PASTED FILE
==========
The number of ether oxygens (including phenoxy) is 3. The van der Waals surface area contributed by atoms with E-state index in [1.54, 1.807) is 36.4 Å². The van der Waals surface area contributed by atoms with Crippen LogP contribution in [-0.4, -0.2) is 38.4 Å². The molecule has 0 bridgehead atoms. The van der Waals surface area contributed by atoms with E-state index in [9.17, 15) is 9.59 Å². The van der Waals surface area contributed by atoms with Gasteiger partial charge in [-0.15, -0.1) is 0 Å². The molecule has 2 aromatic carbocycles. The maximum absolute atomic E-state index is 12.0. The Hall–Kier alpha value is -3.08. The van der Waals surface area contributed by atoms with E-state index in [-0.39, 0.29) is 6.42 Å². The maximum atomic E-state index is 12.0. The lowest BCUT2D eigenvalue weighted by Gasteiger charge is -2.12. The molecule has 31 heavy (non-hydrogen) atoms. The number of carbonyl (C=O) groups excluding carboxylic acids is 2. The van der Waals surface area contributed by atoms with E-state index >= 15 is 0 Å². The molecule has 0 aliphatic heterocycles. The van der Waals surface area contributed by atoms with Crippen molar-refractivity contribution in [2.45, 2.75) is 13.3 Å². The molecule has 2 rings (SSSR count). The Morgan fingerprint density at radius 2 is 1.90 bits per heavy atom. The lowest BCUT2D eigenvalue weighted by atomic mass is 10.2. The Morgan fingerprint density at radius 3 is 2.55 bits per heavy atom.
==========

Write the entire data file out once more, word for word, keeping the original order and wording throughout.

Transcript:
The number of ether oxygens (including phenoxy) is 3. The van der Waals surface area contributed by atoms with E-state index in [1.54, 1.807) is 36.4 Å². The van der Waals surface area contributed by atoms with Crippen LogP contribution in [-0.4, -0.2) is 38.4 Å². The molecule has 0 bridgehead atoms. The van der Waals surface area contributed by atoms with E-state index in [9.17, 15) is 9.59 Å². The van der Waals surface area contributed by atoms with Gasteiger partial charge in [-0.15, -0.1) is 0 Å². The molecule has 2 aromatic carbocycles. The maximum absolute atomic E-state index is 12.0. The Hall–Kier alpha value is -3.08. The van der Waals surface area contributed by atoms with E-state index in [-0.39, 0.29) is 6.42 Å². The maximum atomic E-state index is 12.0. The lowest BCUT2D eigenvalue weighted by Gasteiger charge is -2.12. The molecule has 31 heavy (non-hydrogen) atoms. The number of carbonyl (C=O) groups excluding carboxylic acids is 2. The van der Waals surface area contributed by atoms with E-state index >= 15 is 0 Å². The molecule has 0 aliphatic heterocycles. The van der Waals surface area contributed by atoms with Crippen molar-refractivity contribution in [2.45, 2.75) is 13.3 Å². The molecule has 2 rings (SSSR count). The Morgan fingerprint density at radius 2 is 1.90 bits per heavy atom. The lowest BCUT2D eigenvalue weighted by atomic mass is 10.2. The Morgan fingerprint density at radius 3 is 2.55 bits per heavy atom.